Inside the HFPA, fallout continues over lack of Black Golden Globes voters

The 77th Golden Globe Awards in 2020.
(Alberto E. Rodriguez / Wire Image )

On the eve of Sunday’s Golden Globes telecast, the Hollywood Foreign Press Assn. continues to face a backlash over its response to criticism that the voting body does not have a single Black member.

Following a Times investigation that raised fresh questions about the HFPA and the makeup of its membership, several industry figures and organizations — including directors Ava DuVernay and J.J. Abrams, actors Ellen Pompeo and Sterling K. Brown, comedian Amy Schumer, Time’s Up and the Directors Guild of America — have called on the organization to cultivate inclusivity and address diversity in its ranks.

The organization’s official response to the calls for reform have also drawn fire from some of its own members.

In an email sent Friday to the entire membership and addressed to the HFPA COO and General Counsel Gregory Goeckner, one member, Dierk Sindermann, challenged statements made by former HFPA President Theo Kingma in an interview with The Times.


Kingma said he was working to address the absence of Black members in the voting body. “It is something that we should give a serious look at; times have changed, but sadly our bylaws don’t change as quickly,” he said Thursday.

The organization said the perception that many members are not serious journalists is “outdated and unfair” and that it is committed to addressing the lack of Black members.

In his email, Sindermann, who represents Austria, Germany and Switzerland in the voting body, expressed surprise that Kingma had spoken out, saying, “Maybe I misunderstood you as the HFPA counsel but to my recollection you urged members not to comment publicly on internal affairs. Does this rule not apply any more?” according to the email reviewed by The Times.

In 2013, the HFPA rejected a Black applicant, British-based Samantha Ofole-Prince, a decision that was the subject of some controversy within the group, according to the Wrap.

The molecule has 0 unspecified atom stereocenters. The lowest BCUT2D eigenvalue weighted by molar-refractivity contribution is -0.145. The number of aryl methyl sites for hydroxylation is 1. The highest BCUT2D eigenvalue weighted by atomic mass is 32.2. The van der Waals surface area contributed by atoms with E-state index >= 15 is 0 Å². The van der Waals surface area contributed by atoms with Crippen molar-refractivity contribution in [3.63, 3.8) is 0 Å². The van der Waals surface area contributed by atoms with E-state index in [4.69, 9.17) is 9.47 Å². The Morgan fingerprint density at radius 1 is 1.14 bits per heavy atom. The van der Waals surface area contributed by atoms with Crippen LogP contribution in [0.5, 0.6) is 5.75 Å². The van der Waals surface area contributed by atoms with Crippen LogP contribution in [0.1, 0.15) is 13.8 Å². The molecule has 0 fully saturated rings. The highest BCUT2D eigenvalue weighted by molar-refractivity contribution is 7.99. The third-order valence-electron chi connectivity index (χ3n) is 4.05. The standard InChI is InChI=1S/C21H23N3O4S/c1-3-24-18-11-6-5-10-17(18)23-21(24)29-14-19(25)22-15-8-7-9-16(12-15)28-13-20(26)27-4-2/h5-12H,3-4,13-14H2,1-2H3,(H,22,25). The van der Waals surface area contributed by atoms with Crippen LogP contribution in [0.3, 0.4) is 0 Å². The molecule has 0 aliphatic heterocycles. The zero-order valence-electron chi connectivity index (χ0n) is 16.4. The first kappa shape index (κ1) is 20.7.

In regard to Ofole-Prince, Kingma told The Times, “Sadly, she didn’t fulfill the [bylaws] requirements. ... Her publications paid her less than European publications, and she couldn’t make a living here, which was more the reason to accept her. HFPA access would have really helped her.”

But Sindermann contradicted Kingma, saying she was rejected because she did not receive “sufficient votes.”

“A lot of members are probably unaware that in 2013 there was a controversy in regards of black applicant Samantha Ofole-Prince,” Sindermann wrote, calling Kingma’s comments about her “at best tone deaf and simply false.”

Goeckner responded to Sindermann’s email, saying, “Please let’s not discuss this on email.”

Ofole-Prince could not be reached for comment. Kingma and Sindermann declined to comment.

Members of the organization have provided confusing, if not conflicting, commentary on the issue.

A Times investigation finds that the nonprofit HFPA regularly issues substantial payments to its members in ways that some experts say could skirt IRS guidelines.

During a Zoom round table Wednesday with Jane Fonda, this year’s Cecil B. DeMille recipient, the actress told HFPA members, “I must say, get more women. I’m only the 17th time that a woman has won [the career achievement award]. And also, we need to help you get more Black members,” according to a transcript of the exchange reviewed by The Times.

“They haven’t applied and nobody wrote about that,” countered a member to the actress. “We’re open to anybody as long as you’re based in Southern California and write for an international magazine. The press never picked up on that.”

On Friday, former HFPA President Meher Tatna said the association hadn’t had a Black member for at least 20 years and couldn’t recall who that individual was, adding that “it was before my time, but I don’t remember what country he came from,” according to an interview with Variety.

“We are fully committed to ensuring our membership is reflective of the communities around the world who love film, TV and the artists inspiring and educating them,” an HFPA representative said in an earlier statement to The Times. “We understand that we need to bring in Black members, as well as members from other underrepresented backgrounds, and we will immediately work to implement an action plan to achieve these goals as soon as possible.”

The HFPA said they will “address this in our show on Sunday,” according to the organization’s Instagram.